Certainly, the sanctions are partly to blame for the country’s economic situation, although domestic policies have also contributed. It was the latest US sanctions that lead to a steep decline in the value of the Iranian rial in December and January. According to the reference exchange rate from the Central Bank of Iran, a dollar was worth 10,870 rials at the start of December, but 12,260 rials by February. The black market rate in Tehran is thought to be closer to 20,000 rials. The rial’s depreciation has led to import costs rising substantially, hurting ordinary Iranians and businesses. The central bank responded by raising base rates, which helped to stabilise the situation, although higher interest rates will also hurt anyone with bank loans to service.

If there is one silver lining to this cloud, it is that the higher cost of imports could prompt greater domestic economic activity.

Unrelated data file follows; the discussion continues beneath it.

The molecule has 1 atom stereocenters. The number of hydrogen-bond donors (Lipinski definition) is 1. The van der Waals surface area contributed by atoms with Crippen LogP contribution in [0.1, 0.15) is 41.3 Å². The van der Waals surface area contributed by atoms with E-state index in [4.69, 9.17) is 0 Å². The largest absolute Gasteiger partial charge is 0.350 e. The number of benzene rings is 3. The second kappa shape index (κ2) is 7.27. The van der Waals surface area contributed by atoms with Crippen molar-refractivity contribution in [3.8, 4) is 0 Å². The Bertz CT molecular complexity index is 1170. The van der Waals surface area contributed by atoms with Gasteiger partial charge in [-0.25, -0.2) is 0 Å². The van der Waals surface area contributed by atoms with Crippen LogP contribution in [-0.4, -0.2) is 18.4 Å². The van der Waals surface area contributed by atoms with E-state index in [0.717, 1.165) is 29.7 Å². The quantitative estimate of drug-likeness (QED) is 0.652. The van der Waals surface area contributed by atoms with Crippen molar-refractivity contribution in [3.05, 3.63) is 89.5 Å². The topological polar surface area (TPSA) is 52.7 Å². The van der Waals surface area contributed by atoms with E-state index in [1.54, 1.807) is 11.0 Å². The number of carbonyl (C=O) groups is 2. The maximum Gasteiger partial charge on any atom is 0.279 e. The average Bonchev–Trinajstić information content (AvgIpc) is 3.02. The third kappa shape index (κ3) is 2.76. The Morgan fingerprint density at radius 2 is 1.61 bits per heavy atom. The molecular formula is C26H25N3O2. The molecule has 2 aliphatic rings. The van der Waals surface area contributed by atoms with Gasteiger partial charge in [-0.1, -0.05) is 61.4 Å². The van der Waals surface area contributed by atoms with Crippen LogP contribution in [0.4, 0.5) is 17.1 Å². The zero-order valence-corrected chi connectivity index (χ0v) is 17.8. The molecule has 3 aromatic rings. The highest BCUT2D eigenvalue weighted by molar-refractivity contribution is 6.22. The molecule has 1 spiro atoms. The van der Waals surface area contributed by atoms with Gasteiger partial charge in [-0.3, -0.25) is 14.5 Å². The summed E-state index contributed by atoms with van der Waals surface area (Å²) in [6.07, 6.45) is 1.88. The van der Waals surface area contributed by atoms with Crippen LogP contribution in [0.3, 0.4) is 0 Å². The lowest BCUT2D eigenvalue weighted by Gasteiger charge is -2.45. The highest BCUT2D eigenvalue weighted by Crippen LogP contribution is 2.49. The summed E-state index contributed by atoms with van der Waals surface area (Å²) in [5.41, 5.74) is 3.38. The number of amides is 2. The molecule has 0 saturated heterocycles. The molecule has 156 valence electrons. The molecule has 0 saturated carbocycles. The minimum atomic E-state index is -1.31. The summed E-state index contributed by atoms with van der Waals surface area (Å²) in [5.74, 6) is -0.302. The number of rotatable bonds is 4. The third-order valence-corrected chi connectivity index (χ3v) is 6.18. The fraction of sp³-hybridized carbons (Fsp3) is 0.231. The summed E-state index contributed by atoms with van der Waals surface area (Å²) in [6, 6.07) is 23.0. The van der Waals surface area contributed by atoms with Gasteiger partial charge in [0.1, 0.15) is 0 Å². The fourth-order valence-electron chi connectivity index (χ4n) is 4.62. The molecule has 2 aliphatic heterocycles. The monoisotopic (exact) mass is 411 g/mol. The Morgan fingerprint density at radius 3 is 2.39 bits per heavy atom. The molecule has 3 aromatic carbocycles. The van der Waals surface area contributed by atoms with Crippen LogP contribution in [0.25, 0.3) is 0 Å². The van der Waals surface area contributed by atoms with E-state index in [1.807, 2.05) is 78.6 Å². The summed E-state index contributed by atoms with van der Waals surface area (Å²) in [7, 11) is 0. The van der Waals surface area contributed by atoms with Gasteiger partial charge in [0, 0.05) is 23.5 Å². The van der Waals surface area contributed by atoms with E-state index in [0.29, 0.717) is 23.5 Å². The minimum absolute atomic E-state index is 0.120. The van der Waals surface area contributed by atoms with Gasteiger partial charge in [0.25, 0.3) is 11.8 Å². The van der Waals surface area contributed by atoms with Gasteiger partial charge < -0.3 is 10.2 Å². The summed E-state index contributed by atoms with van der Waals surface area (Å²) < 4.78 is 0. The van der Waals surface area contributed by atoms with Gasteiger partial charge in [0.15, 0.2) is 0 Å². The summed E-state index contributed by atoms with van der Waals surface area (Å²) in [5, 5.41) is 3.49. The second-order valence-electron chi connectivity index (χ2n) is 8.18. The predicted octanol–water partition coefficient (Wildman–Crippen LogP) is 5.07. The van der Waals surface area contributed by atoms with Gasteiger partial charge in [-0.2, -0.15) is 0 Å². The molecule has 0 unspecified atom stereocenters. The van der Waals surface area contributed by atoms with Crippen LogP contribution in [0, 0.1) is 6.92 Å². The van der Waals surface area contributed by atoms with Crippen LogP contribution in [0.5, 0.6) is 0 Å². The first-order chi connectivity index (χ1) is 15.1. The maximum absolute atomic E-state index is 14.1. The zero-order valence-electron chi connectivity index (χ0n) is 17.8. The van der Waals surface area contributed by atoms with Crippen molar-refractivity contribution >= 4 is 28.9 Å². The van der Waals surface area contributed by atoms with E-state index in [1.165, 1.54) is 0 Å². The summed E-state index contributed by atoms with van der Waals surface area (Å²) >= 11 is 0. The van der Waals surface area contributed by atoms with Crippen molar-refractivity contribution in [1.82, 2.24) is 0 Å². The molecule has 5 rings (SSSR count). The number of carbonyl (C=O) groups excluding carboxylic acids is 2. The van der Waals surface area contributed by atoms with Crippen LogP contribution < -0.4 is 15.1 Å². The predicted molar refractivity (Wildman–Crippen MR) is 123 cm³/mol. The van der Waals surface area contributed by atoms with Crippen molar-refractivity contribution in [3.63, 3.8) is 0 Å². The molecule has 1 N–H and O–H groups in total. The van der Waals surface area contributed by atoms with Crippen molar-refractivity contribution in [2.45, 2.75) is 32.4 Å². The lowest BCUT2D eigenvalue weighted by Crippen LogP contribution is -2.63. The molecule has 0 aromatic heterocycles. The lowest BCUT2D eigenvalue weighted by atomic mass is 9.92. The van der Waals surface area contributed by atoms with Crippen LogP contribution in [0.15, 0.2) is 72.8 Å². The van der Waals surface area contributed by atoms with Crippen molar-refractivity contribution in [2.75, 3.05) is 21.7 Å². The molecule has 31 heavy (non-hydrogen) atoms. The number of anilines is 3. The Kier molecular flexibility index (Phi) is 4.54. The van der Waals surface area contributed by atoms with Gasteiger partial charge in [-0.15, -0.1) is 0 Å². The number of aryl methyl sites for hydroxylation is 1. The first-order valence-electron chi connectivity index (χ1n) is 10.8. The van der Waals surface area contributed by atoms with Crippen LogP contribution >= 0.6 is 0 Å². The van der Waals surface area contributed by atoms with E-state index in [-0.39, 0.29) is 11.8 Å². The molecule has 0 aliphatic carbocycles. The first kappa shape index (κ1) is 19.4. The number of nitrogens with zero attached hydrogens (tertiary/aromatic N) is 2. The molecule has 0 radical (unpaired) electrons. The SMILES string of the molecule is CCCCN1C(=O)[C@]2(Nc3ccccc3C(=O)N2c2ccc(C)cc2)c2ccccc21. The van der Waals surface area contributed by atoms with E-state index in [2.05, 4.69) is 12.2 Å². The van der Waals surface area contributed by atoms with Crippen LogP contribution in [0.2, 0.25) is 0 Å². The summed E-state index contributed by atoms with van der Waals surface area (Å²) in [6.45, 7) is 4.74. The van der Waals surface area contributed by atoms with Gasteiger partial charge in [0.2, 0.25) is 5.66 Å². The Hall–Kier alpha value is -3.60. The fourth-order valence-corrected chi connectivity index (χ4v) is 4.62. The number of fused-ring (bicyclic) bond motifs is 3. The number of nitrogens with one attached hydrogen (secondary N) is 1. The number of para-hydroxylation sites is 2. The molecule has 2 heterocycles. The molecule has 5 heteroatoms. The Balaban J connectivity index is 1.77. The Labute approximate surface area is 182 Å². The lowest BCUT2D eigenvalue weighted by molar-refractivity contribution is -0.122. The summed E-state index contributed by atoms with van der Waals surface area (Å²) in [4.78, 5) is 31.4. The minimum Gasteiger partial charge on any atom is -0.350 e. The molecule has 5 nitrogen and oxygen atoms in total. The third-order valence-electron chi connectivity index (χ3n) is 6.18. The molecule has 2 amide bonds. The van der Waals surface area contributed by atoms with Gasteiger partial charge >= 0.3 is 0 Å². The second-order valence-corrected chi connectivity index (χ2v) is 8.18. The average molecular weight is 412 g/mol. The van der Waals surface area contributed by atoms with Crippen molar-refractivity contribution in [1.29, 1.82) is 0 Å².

“Imports are more expensive and people are really feeling the pressure on the price of goods they consume on a daily basis,” says Nader Habibi, senior lecturer in the department of economics at the US’ Brandeis University. “The devaluation can trigger domestic production because imports have become more expensive.”

The government is finding ways to work around other sanctions measures and there are still many countries that are content to trade with Tehran, despite the criticism and diplomatic pressure this might draw from the US.That was made clear in early March when an 80-member Indian trade delegation arrived in Iran. Arvind Mehta, joint secretary of India’s Ministry of Commerce & Industry, was quoted by Irna as saying trade between the two countries would rise from the current $15bn a year to $25bn within four years. The prospects for bilateral trade have been boosted by Iran saying it is happy to accept payments in Indian rupees rather than US dollars for its exports.